And then they're done. The white pads have been spread with a clear magnetic jelly and pressed on to six different locations. Their wires run into one larger river of wires that flows from under my sternum down my abdomen, emerging out the zipper of my pants like I had some elaborate cable TV pay-per-view setup in there. The rubber-coated electrodes feed into a tape recorder that fits snugly into a rectangular leather harness; it looks like a purse. I wear the strap over my shoulder, and while my seventh-grade life ticks away, so do the heartbeats that go with it, right into the box.
For starters, I was a sick kid. Beanpole skinny and as fragile as a microwave souffle, I bruised easy and wilted in a snap. Kids in school used to walk straight up to me and ask point-blank if I was anorexic. But I wasn't; just sick. And Mom bent over backwards trying to find out what was wrong with me. It wasn't just that I had a heart problem. It was everything rolled into one, bleeding together with so many indistinguishable layers that to get to the root of it was impossible, like peeling off every transparent layer of an onion, and when I got old enough to peel the onion myself, every layer made me cry.
I was conceived in the sickly womb of a sickly mother--who starved herself and in turn starved me. She was highly anemic and blind with toxemia at the time of my birth--the result, she explained, of high blood pressure cutting off the circulation to her eyes. I was pushed into this world premature at three pounds seven ounces, an embryonic little bird, glowing translucently, and when they slapped me I didn't even yowl. They thought I was dead. The doctor, holding my bluish body upside down by the ankles, took one look at me and said, "My, what big feet she has." And then I was ushered into an incubator where I lay, as all embryonic creatures do, waiting to hatch into the real world, outside the bubble. After that, my health only balanced precariously on the edge of a "Let's get to the bottom of what's wrong with this kid" kind of existence.
There were early nose-'n'-throat flare-ups, loud belching that defied my delicate appearance, pesky and persistent migraines, swollen tonsils that fluttered a plea for removal whenever I said "Ahhh," a deviated septum blamed for my mouth hanging open to breathe, and elusive allergies that forever deprived me of sustenance from the four basic food groups. As we got closer to pinning down my mysterious illness in the cardiology department, Mom moved into micromanaged health care with the logistical vigor of a drill sergeant.
"Look, dammit, this kid is sick, all right? Just look at her. And so help me God, if she dies on me because you can't find anything wrong with her, I'll sue you for every cent you got." Mom's face was long, her eyes diving into slits, and she had that little white blob of thick spit that always played on her bottom lip whenever she got upset. Her voice trailed after any doctor who said no more tests could be done, stalked him down the corridor, sliced through the silence of the hallway.
"Jeesus Christ," she hissed, returning to the examining room, "I cannot believe that incompetent son of a bitch."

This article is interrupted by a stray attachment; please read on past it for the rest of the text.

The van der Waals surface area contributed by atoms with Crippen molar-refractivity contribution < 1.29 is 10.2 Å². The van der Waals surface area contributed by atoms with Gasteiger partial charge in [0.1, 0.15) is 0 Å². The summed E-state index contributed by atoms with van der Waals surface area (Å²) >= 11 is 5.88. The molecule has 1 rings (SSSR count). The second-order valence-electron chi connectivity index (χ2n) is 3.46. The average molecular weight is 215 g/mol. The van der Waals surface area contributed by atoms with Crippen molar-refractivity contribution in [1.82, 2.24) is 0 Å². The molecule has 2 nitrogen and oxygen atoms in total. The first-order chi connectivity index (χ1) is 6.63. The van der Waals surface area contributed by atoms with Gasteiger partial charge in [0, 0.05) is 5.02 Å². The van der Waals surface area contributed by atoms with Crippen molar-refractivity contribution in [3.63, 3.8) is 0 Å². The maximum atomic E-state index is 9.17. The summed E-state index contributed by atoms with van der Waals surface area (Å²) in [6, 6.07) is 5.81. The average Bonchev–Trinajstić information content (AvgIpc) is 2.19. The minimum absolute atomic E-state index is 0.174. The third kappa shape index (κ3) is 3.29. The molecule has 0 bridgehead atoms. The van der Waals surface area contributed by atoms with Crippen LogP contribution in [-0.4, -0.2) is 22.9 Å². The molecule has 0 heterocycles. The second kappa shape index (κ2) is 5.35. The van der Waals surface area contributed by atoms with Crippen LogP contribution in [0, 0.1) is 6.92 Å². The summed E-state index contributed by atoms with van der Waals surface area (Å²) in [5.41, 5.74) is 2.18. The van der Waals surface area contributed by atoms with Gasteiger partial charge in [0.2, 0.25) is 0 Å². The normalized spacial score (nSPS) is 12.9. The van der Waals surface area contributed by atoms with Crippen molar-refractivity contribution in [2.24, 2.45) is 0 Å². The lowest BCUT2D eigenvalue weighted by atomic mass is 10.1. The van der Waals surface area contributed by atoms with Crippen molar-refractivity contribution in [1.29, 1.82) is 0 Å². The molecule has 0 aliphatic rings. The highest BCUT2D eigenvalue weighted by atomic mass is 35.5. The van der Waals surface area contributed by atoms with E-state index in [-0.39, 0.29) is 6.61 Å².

"Don't worry, Mom. It's okay. We'll go find another one."
This is how I offered reassurance, by telling her we'd just keep going.
"Look, I'm trying to help you with this, sacrificing my life to find out what the hell is wrong with you. So stop fucking it up when we get in here by acting all normal. Show them how sick you are and let's get to the bottom of this, okay?"
We lived together day in and day out--me, Mom, Dad, little Danny, and then later, the foster kids--but Dad never knew I was getting my chest shaved. He was summoned by Mom with a set of "decent clothes" and the boxed white loafers only when a demonstration of fatherly support was paramount at a hospital. Otherwise, he was left to his back-to-back reruns of M*A*S*H, his red-stained pistachio fingers and mounds of empty nut carcasses piled high on his belly.
We lived in a double-wide trailer then, stuck on the dead end of a dirt road in a backwoods patch of Ohio; a wild, woolly green, lushed-out part of the country with roller coaster hills that held their breath in a Deliverance kind of way. I swear you could almost hear the banjos folded faintly into the breeze.
My parents had hauled their black velvet painting of Jesus crucified, with the 3-D blood from the crown of thorns blobbing down the side of his head, all the way from Arizona and then through the six other places we'd lived until we settled in the holler of Burns Road.
Our living room was outfitted with an early imitation-wagon-wheel velour sofa set, and Jesus hung against the burnt-orange velvet wallpaper, which had been pasted over wood paneling, so that the grooves showed through as darkened, hollow stripes. Sticky shag (as if someone had vacuumed up honey) swayed like undulating seaweed across the floor. Miniature concrete farm animals dotted our yard in pairs and groups--white baby chicks, mini cows with pink udders, roosters a-courting hens, a donkey in a sombrero--and when we were in town for my doctors' appointments, Mom always kept an eagle eye out for additions to her barnyard collection.